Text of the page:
In short, Shearman and Smith argue that liberal democracy – considered sacrosanct in modern societies – is an impediment to finding ecologically sustainable solutions for the planetThe author is Dr. David Shearman. His bio is impressive:
Professor David Shearman, MD, is Emeritus Professor of Medicine, University of Adelaide, and a Visiting Research Fellow at the University’s Department of Geography and Environmental Sciences and Law School. Professor Shearman was an Assessor for the Intergovernmental Panel on Climate Change Third Assessment Report and the Fourth Assessment Report.Unfortunately, Dr. Shearman does not seem to read this blog, as it would have helped him avoid some common n00b errors:
Chapter 9 will describe in more detail how we might begin the process of constructing such real universities to train the ecowarriors to do battle against the enemies of life. We must accomplish this education with the same dedication used to train its warriors. As in Sparta, these natural elites will be especially trained from childhood to meet the challenging problems of our times.Dr. Shearman, I pointed out here that you really can't rely on Plato, since he didn't really understand the actual Sparta of his time:
Plato based the governmental structures of The Republic on the system of Sparta. This was a brutal, rigid system, perhaps more easily recognized in a time when National Socialism had just been defeated in a terrible war, and a new Cold War was breaking out with International Socialism. But Sparta was already collapsing when Plato wrote, and he was ignorant of or ignored the work of contemporaries that saw the Spartan system more clearly. Plato was wrong. Russell again (p. 118-119)Sure, but this time, it'll work!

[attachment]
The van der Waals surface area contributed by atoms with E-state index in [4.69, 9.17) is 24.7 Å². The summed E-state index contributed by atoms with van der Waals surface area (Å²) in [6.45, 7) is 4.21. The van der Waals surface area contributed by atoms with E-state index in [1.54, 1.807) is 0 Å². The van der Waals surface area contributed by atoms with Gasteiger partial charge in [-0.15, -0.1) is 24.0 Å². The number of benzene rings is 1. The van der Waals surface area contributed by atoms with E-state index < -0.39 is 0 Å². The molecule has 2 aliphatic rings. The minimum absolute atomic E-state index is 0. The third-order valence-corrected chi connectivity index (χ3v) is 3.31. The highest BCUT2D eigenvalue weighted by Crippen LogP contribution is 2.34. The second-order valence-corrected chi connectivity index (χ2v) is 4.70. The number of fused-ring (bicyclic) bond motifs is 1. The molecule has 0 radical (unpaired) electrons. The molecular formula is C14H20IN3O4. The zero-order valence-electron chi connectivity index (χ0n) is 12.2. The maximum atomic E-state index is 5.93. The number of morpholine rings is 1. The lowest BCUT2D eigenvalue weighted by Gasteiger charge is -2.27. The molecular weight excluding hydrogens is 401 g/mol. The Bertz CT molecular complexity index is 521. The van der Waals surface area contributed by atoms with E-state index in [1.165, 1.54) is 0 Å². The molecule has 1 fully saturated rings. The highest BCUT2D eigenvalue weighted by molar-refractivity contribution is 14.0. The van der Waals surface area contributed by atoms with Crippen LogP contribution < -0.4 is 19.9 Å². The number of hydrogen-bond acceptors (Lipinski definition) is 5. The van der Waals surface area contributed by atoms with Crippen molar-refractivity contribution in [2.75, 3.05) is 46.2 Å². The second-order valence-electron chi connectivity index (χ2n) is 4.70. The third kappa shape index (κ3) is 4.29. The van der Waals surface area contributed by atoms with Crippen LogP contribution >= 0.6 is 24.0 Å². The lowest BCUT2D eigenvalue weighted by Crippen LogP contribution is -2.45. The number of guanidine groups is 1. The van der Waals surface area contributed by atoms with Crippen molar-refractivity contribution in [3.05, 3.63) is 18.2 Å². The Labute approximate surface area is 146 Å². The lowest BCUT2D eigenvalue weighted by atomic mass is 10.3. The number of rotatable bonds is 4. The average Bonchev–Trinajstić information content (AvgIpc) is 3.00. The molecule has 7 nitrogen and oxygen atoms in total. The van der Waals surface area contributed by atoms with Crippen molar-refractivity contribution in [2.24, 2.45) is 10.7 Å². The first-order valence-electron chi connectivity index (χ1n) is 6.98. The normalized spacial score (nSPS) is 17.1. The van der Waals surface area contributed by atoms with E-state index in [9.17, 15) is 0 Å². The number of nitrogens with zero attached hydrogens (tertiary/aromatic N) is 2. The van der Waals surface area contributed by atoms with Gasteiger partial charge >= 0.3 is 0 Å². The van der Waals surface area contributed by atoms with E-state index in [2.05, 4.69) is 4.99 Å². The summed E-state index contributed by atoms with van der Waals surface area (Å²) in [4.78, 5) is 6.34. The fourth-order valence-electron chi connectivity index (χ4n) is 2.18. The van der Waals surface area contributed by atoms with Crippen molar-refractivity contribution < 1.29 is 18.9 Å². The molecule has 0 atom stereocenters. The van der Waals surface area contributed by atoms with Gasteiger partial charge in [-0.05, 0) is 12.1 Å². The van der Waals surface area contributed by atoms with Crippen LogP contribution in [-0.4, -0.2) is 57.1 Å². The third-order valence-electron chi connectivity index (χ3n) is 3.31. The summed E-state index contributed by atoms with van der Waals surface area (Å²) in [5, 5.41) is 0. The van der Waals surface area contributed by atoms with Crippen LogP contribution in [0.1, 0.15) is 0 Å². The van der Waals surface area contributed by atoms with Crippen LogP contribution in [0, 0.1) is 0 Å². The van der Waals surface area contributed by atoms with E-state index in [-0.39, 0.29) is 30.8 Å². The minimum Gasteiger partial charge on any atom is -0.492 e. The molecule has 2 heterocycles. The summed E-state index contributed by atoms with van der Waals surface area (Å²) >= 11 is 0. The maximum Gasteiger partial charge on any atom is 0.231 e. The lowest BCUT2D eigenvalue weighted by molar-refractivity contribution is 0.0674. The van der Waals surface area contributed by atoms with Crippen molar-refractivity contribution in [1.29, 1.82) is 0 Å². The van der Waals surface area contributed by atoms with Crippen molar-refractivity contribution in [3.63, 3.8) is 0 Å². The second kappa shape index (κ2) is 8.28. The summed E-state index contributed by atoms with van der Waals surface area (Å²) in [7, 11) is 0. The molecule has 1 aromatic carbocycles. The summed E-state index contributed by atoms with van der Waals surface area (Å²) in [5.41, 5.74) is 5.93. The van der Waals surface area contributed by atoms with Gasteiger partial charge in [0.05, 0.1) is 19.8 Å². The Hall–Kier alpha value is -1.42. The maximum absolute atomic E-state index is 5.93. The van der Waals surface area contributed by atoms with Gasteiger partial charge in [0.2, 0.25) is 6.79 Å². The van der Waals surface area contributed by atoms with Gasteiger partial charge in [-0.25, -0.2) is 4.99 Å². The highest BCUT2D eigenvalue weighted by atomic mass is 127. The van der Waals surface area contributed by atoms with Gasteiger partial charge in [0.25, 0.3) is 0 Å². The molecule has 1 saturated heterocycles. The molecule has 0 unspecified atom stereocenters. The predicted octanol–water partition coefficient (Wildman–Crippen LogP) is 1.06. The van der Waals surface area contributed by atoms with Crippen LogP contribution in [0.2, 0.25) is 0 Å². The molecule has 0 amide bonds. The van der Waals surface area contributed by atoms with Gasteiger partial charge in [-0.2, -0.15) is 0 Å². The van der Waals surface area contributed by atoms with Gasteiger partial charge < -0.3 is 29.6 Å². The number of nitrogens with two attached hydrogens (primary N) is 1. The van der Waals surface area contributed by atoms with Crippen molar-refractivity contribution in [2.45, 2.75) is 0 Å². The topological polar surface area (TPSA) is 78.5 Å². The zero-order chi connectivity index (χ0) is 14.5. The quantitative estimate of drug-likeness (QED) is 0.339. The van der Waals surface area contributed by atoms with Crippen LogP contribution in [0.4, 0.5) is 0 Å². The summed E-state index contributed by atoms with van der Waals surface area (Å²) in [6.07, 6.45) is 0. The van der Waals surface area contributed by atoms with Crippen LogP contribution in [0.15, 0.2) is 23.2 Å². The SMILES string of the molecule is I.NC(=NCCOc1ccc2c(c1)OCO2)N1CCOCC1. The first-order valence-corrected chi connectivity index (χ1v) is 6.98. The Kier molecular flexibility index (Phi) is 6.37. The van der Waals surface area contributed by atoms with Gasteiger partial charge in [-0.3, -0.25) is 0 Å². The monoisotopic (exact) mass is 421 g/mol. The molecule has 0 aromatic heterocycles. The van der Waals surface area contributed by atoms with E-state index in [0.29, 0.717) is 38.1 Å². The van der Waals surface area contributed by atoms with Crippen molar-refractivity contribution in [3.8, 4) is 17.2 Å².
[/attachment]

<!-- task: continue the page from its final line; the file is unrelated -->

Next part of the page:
Apart from war, the reality of Sparta was never quite the same as the theory. Herodotus, who lived in its great period, remarks, surprisingly, that no Spartan could resist a bribe. This was in spite of the fact that contempt for riches and love of the simple life was one of the main things inculcated in Spartan education. ... We are told that the Spartans were inflexibly patriotic, yet the king Pausanias, the victor of Platea, ended as a traitor in the pay of Xerxes.Let's see, a grand theoretical foundation of centralized, elite rule, justified by equality and fairness, but based on a romanticized system that fell apart during Plato's own lifetime. That's the theoretical basis for the elite's claim to power.
[Aristotle] goes on to accuse the Spartans of avarice, which he attributes to the unequal distribution of property.
Dr. Shearman, the flaw in your argument has been known for a half century or more, even in Adelaide. But thanks so very much for playing! Your take home prize is a quote from Samizdata, offered in a different context, but strangely applicable to your neo-fascist scheme:
The problem I have with this whole discussion is that it grants what is a monstrous totalitarian perspective a polite hearing rather than the sort of response it truly deserves. It strikes me to just dignify the proposition "the state should spay women and castrate men" with "wouldn't it be better if we just find a way to reduce the fuel we burn?" is to in effect tolerate the intolerable. A far better response, and dare I say a more ethical one, would be "your policy will indeed reduce the world's population because people like me will put a 10mm hole between the eyes of totalitarian scum like you."Substitute "establish a Global Fascist Eco-Government" for "spay women and castrate men" and you've got just about the right words, and music.
And the last comment to Dr. Shearman is that he is very likely to be a poser, lacking the courage of his own convictions. I doubt very much that we will see your sort at the head of Brown Shirted battalions enforcing your proposals. You're just mugging for the cameras, playing the Bad Boy to impress the chicks. After four or five decades of this sort of thing, we'd expect you to grow up a bit.